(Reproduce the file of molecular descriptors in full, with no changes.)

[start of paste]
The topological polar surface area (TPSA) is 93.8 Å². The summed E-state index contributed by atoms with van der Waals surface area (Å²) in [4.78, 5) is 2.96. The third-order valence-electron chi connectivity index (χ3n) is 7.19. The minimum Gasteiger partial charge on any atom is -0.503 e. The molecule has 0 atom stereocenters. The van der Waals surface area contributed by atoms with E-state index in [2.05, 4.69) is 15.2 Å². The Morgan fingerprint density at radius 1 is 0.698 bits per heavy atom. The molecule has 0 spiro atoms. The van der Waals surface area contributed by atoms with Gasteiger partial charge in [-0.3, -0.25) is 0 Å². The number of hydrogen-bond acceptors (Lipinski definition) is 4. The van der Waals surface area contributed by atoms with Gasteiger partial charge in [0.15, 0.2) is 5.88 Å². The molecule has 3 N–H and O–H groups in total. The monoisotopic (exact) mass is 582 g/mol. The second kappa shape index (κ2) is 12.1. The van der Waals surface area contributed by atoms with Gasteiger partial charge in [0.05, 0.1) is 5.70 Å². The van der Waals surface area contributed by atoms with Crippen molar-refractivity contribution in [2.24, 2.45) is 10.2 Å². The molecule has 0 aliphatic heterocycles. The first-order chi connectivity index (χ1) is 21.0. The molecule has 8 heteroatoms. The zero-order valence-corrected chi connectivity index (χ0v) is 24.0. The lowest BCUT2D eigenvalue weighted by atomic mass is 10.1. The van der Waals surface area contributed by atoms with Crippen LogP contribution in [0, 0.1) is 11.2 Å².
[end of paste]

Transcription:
The topological polar surface area (TPSA) is 93.8 Å². The summed E-state index contributed by atoms with van der Waals surface area (Å²) in [4.78, 5) is 2.96. The third-order valence-electron chi connectivity index (χ3n) is 7.19. The minimum Gasteiger partial charge on any atom is -0.503 e. The molecule has 0 atom stereocenters. The van der Waals surface area contributed by atoms with E-state index in [2.05, 4.69) is 15.2 Å². The Morgan fingerprint density at radius 1 is 0.698 bits per heavy atom. The molecule has 0 spiro atoms. The van der Waals surface area contributed by atoms with Gasteiger partial charge in [-0.3, -0.25) is 0 Å². The number of hydrogen-bond acceptors (Lipinski definition) is 4. The van der Waals surface area contributed by atoms with Gasteiger partial charge in [0.15, 0.2) is 5.88 Å². The molecule has 3 N–H and O–H groups in total. The monoisotopic (exact) mass is 582 g/mol. The second kappa shape index (κ2) is 12.1. The van der Waals surface area contributed by atoms with Gasteiger partial charge in [0.05, 0.1) is 5.70 Å². The van der Waals surface area contributed by atoms with Crippen molar-refractivity contribution in [2.24, 2.45) is 10.2 Å². The molecule has 0 aliphatic heterocycles. The first-order chi connectivity index (χ1) is 21.0. The molecule has 8 heteroatoms. The zero-order valence-corrected chi connectivity index (χ0v) is 24.0. The lowest BCUT2D eigenvalue weighted by atomic mass is 10.1. The van der Waals surface area contributed by atoms with Crippen LogP contribution in [0, 0.1) is 11.2 Å².